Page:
Recommendations for Expansion
In the short term, vTaiwan administrators should focus on expanding the number of individuals engaging with the crowdsourcing software. In the case of Uber, only 31,115 people cast a vote on the proposed legislation . Investing in marketing may lead to higher engagement. Additionally, the government should think critically about the role of experts in their crowdsourcing process. While citizens can determine how they think a certain industry should be regulated, a crowdsourced validation process should also be incorporated.
In the long term, the Taiwanese government should also focus on reducing the amount of time to reach a resolution. Currently, it takes months to run through a vTaiwan process, increasing the barrier to entry of participation. Additionally, crowdsourcing feedback and information about the social services citizens need or improvements to currently existing ones could be an incredibly powerful. Finally, the government should also formalize the use of crowdsourcing through legislation that will last beyond political regimes.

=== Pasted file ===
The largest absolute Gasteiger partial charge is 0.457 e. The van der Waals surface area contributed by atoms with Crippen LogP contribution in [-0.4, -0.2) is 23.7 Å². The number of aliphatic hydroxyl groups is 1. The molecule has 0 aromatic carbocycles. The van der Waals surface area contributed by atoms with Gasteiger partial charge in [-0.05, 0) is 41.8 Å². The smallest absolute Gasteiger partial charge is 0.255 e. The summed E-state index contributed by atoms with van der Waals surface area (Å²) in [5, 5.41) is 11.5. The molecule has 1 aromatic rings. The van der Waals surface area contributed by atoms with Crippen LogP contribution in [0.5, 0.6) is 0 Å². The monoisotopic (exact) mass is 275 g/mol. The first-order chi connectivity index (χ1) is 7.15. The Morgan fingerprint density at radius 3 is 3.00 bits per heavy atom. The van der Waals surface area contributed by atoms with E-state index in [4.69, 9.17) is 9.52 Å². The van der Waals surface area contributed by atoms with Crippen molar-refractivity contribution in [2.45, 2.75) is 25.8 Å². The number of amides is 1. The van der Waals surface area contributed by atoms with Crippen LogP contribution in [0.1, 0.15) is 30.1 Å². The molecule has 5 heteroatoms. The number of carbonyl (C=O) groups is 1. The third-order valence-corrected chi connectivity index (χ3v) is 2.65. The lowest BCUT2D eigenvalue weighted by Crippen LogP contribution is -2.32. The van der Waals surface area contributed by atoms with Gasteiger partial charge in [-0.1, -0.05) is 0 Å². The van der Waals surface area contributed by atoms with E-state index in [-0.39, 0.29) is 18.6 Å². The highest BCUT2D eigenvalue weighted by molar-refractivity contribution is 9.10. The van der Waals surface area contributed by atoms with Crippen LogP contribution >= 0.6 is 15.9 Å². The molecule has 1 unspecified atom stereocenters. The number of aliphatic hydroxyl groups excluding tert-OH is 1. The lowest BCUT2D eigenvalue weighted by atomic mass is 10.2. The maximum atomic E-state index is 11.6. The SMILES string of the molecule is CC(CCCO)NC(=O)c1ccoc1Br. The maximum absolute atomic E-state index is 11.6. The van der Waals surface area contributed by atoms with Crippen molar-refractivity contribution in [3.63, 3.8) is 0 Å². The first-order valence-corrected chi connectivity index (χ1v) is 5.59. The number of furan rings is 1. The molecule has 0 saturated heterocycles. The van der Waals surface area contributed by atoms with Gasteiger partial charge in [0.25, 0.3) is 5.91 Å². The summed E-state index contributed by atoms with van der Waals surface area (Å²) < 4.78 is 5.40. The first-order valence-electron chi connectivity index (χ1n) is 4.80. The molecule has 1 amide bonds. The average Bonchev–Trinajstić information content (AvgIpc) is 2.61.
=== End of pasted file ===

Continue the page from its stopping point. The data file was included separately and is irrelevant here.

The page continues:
Can trends like machine learning and data collection make this process more efficient and predictive? And can the government take it easy to participate in this process?
 Enriqueta Aragones, Santiago Sanchez-Page, “A theory of participatory democracy based on the real case of Porto Alegre”, European Economic Review (2006) accessed November 2018.
 Jenny W. Hsu, “Young Protesters Shaking Up Taiwan’s China Policy,” Wall Street Journal, April 1, 2014, https://www.wsj.com/articles/young-protesters-shaking-up-taiwans-china-policy-1396351842, accessed November 2018
 Jacques Bughin, Michael Chui, and Brad Johnson, “The Next Step in Open Innovation,” Mckinsey Quarterly, June 2008, https://www.mckinsey.com/business-functions/operations/our-insights/the-next-step-in-open-innovation/, accessed November 2018